With the arrival of winter and iced-up windscreens, Canberra drivers are being reminded that they must have a clear view from their vehicle when driving – or face a fine of $200.
ACT Policing said that every year when the cold weather causes a build-up of frost or fog, police attend numerous collisions that have occurred as a result of drivers having poor visibility out of their vehicles.
Officer in Charge of Traffic Operations, Acting Station Sergeant David Wills said it’s critically important to be able to see from your vehicle while driving.
“We’ve had some very frosty mornings recently, and I’d just like to reiterate that if you can’t see out of your vehicle because of frost on the outside or fog on the inside, please don’t drive until you have a clear view,” Acting Station Sergeant Wills said.
“The legislation surrounding these matters is quite clear – a driver must not drive a motor vehicle unless they have a clear view of the road, as well as traffic ahead, behind and to each side of the vehicle.
“Drivers who operate a vehicle without a clear view through the windows face a fine of $200, which is an expensive alternative to simply waiting until your windscreens are clear and unobstructed.”
Windscreen repairer Novus agrees and urges drivers to avoid ‘portholing’ – which refers to driving while only one small part of your windshield is cleaned from the frost. Novus said this not only puts the driver’s life at risk but also the lives of other people on the road.
According to Novus, there are six main ways of defrosting a car windscreen. These are:
- Use water, but not boiling water
This is one of the most common ways of defrosting a windscreen because it is cheap and does the job quickly. However, you should use lukewarm water and never boiling water, as this can crack the glass. Novus suggests using lukewarm water, defrosting the glass, and then wiping away the residue with a dry cloth or a plastic ice scraper.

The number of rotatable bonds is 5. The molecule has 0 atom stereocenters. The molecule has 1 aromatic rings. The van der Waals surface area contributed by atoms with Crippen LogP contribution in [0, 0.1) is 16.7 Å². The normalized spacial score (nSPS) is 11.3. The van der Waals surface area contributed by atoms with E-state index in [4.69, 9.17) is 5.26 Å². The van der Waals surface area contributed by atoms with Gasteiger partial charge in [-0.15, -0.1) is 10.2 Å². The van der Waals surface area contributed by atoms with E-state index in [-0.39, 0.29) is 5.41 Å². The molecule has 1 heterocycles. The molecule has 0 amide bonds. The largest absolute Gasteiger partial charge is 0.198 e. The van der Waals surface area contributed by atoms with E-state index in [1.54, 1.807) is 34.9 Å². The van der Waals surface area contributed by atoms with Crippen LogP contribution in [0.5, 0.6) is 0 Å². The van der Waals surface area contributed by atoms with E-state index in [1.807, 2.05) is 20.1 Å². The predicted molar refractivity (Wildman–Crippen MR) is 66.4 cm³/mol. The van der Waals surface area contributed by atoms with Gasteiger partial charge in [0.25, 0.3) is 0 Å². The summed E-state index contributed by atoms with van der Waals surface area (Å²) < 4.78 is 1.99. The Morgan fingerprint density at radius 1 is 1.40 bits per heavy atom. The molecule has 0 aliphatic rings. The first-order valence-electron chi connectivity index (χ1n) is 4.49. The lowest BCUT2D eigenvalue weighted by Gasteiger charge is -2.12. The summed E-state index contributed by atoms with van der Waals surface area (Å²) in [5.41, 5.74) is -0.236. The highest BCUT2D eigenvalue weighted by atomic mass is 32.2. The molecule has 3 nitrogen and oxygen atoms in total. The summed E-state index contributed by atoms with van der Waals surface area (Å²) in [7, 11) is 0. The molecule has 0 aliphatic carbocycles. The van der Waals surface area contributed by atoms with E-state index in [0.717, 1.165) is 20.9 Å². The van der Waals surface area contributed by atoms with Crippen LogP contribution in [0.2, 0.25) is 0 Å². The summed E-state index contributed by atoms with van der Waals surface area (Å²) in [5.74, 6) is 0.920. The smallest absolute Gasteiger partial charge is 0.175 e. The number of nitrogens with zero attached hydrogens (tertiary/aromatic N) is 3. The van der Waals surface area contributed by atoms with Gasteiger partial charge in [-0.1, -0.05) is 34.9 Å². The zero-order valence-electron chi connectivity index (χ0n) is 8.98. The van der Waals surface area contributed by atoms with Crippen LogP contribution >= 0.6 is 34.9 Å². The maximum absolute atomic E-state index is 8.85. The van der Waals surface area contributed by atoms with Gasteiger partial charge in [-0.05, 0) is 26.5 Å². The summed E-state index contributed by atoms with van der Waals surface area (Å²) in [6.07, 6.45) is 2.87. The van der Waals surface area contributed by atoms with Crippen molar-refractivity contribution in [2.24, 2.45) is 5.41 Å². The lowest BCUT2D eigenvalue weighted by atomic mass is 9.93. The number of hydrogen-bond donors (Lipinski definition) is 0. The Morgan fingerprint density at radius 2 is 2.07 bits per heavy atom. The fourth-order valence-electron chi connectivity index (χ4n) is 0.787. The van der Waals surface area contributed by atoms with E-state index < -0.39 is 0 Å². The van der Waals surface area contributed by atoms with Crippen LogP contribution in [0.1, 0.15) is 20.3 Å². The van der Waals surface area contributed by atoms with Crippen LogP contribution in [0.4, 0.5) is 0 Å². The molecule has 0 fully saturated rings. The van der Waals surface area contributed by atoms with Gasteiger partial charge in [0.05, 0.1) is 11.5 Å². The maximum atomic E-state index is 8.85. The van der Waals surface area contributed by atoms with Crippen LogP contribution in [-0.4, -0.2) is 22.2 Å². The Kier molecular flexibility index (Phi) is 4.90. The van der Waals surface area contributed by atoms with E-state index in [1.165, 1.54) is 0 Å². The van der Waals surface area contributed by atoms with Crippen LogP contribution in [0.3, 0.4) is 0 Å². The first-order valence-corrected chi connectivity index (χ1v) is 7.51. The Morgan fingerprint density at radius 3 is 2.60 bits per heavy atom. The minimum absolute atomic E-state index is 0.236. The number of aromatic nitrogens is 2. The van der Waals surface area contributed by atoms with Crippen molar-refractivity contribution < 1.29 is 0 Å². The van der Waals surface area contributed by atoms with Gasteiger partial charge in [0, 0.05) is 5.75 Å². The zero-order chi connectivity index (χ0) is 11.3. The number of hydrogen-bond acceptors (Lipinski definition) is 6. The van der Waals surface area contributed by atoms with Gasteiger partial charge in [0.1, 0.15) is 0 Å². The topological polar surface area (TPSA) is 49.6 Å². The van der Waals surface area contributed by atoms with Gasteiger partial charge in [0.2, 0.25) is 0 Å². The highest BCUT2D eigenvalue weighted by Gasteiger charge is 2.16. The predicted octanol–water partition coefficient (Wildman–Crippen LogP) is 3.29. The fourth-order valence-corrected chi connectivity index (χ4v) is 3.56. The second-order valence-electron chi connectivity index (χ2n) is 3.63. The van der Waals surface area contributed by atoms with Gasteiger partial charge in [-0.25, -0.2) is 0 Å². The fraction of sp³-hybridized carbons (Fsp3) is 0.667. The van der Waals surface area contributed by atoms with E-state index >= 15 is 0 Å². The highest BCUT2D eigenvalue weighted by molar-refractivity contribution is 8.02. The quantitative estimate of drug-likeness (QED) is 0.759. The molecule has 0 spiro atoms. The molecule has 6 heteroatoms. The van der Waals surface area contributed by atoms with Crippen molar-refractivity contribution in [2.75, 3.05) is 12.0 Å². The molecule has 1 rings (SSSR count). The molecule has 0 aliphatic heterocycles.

- Use an ice scraper
This method is cheap but not so fast and effective. It can be convenient if you don’t have access to other methods, but annoying if you are already running late. The advice is never to use a metal scraper though, as this will scratch your glass.
- Use your credit card
Sometimes if people don’t have a plastic ice scraper they use their credit or debit cards to do the job. It will obviously take longer because it is smaller. The advice is to make sure you use the long edge of the credit card because that way you will be able to clean the bigger surface and the card will be less bendy.
- Rubbing alcohol in water
Novus suggests that another good way to defrost a windscreen is by using rubbing alcohol or isopropyl and water. Put 1/3 part water and 2/3 part isopropyl or rubbing alcohol in a spray bottle and you are ready to fight the frost. However, if you do not want alcohol to damage the paint on the car, make sure to wash and wax it on a regular basis.
- Use your heater
If you have an extra half an hour or so in the morning, you can go outside and defrost the windscreen with the heater. Novus suggests turning the heat on max, turning the air conditioner on, and rolling down the window just a little bit. This will defrost your windscreen but takes time.
- Buy a de-icer
If you do not want to make the mixture up yourself, you can buy industrial de-icer. Novus says that it does the job quickly, can be kept in the car, and does not damage the windscreen.
Do you have a favourite method of defrosting your car? Let us know in the comments below.